February 28 2018

Cost of Trash and Recycling Pickup Set to Rise Sharply for Town

By: Rich Hosford

Trash and recycling pickup is poised to start costing the town more money and the practice of providing free recycling for “white goods” may end.


This came out as part of the discussion on the proposed FY19 budget for the Department of Public Works that was held at Monday night’s Board of Selectmen meeting. DPW Director John Sanchez said that the “biggest driver” behind the department’s budget increase is trash and recycling.


The reason, he said, is that the biggest importer of recyclable items is changing its policies while the wages for local employees are increasing.


“Our biggest cost in this area is recycling,” he said. “China has been putting up new restrictions on how recycling is delivered to them and it is raising costs. Also, the prevailing wages to contract employees, which are set by the state, have gone up since the out last contract. Nobody wants to carry the number within their budget so when we went out for a proposals we saw that the contract is going to go up and so dramatically.”


That raise also looks more dramatic because since 2009 when a new five-year contract started that was joined by area communities as a way to save money the price of trash and recycling has been low. In 2008 the town paid $1,732,195 which dropped to 1,714,741 in 2009 and to $1,627,743 in 2010. In 2011, when the company the town does business with was changed, the cost was $1,564,447, more than $150,000 less than at its peak. And while other years since have seen prices go up and down a little bit the overall cost since 2009 has been relatively low.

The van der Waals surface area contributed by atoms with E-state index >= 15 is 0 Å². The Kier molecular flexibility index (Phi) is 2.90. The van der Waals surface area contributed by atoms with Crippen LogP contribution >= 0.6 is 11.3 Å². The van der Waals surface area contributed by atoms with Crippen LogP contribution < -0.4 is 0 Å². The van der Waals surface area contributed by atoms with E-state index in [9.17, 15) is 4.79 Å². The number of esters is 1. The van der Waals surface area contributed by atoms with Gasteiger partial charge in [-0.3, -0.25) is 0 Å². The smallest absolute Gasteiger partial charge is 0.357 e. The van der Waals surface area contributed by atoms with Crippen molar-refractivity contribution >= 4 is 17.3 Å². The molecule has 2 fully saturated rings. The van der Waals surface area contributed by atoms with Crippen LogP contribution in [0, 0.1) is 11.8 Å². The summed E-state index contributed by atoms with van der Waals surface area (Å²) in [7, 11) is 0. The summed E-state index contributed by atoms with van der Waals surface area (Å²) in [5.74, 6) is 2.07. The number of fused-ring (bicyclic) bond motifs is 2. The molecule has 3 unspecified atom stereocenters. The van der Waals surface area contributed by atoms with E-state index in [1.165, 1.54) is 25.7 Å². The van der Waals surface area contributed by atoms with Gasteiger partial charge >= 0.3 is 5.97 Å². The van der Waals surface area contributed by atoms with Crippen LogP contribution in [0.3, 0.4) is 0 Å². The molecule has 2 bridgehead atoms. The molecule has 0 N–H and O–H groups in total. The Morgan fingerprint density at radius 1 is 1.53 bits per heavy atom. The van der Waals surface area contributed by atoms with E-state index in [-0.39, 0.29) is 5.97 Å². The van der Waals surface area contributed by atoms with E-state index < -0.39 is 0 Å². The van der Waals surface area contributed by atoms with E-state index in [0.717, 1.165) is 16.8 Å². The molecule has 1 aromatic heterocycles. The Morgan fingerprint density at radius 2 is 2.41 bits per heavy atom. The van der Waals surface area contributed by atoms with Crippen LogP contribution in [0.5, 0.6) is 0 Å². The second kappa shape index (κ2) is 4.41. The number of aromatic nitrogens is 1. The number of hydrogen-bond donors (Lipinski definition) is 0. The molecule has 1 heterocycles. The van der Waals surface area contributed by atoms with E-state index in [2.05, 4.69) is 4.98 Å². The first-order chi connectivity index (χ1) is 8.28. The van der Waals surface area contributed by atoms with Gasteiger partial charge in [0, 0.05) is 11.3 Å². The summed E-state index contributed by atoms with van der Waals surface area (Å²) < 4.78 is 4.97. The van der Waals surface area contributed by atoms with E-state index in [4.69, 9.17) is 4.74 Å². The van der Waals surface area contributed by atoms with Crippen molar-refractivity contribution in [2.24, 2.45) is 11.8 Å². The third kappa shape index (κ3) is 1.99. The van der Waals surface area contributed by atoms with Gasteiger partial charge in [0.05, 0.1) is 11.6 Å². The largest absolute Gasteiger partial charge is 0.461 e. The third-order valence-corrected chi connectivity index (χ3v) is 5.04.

However, based on contract negotiations the town has undertaken ahead of the expiration of the current contract in June, the estimated cost for Fiscal Year 2019 is $1,969,900.


Sanchez told the board that one way to maintain the cost of trash and recycling pickup is to end the practice of free removal of “white items.” This is a term for electronics such as televisions, monitors, refrigerators and similar items. In most towns residents must pay to have these items taken off their hands and it seems likely Burlington will join their ranks in the near future. The service of providing free pick-up of these items, Sanchez said, is roughly $100,000 annually.  


“In order to maintain this cost for the first time Burlington will have to charge residents to get rid of televisions, monitors, refrigerators and the like,” Sanchez said.


The board will likely take up the measure in an upcoming meeting though even if passed the it will not go into effect immediately.

“That will come at another meeting and it’s also not going to take place until July 1,” Town Administrator John Petrin said. “We just wanted you to know that this budget is predicated on charges for white goods so if you don’t approve that then at a later time we’ll have to adjust.”


Other aspects of trash and recycling pickup, like it not having a fee for regular waste and a one-day-per-week pickup for the entire town will not be affected, Sanchez said.


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